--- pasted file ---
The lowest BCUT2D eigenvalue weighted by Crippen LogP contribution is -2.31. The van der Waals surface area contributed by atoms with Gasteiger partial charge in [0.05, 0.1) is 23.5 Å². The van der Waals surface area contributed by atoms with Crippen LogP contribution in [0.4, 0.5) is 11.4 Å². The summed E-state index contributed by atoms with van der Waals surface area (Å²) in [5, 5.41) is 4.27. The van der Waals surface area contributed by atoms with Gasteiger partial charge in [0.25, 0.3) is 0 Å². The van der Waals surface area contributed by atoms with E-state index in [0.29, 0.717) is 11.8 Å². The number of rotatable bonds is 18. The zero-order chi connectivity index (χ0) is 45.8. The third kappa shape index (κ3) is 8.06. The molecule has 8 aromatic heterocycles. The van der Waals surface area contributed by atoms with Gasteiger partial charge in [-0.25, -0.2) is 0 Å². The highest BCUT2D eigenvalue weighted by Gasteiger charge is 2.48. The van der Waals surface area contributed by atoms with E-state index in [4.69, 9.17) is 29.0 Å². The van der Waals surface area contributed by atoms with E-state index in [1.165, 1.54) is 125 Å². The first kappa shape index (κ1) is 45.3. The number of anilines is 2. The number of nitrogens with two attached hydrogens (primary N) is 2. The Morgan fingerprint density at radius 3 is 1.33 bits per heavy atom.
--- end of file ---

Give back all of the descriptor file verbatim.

The lowest BCUT2D eigenvalue weighted by Crippen LogP contribution is -2.31. The van der Waals surface area contributed by atoms with Gasteiger partial charge in [0.05, 0.1) is 23.5 Å². The van der Waals surface area contributed by atoms with Crippen LogP contribution in [0.4, 0.5) is 11.4 Å². The summed E-state index contributed by atoms with van der Waals surface area (Å²) in [5, 5.41) is 4.27. The van der Waals surface area contributed by atoms with Gasteiger partial charge in [0.25, 0.3) is 0 Å². The van der Waals surface area contributed by atoms with E-state index in [0.29, 0.717) is 11.8 Å². The number of rotatable bonds is 18. The zero-order chi connectivity index (χ0) is 45.8. The third kappa shape index (κ3) is 8.06. The molecule has 8 aromatic heterocycles. The van der Waals surface area contributed by atoms with Gasteiger partial charge in [-0.25, -0.2) is 0 Å². The highest BCUT2D eigenvalue weighted by Gasteiger charge is 2.48. The van der Waals surface area contributed by atoms with E-state index in [4.69, 9.17) is 29.0 Å². The van der Waals surface area contributed by atoms with E-state index in [1.165, 1.54) is 125 Å². The first kappa shape index (κ1) is 45.3. The number of anilines is 2. The number of nitrogens with two attached hydrogens (primary N) is 2. The Morgan fingerprint density at radius 3 is 1.33 bits per heavy atom.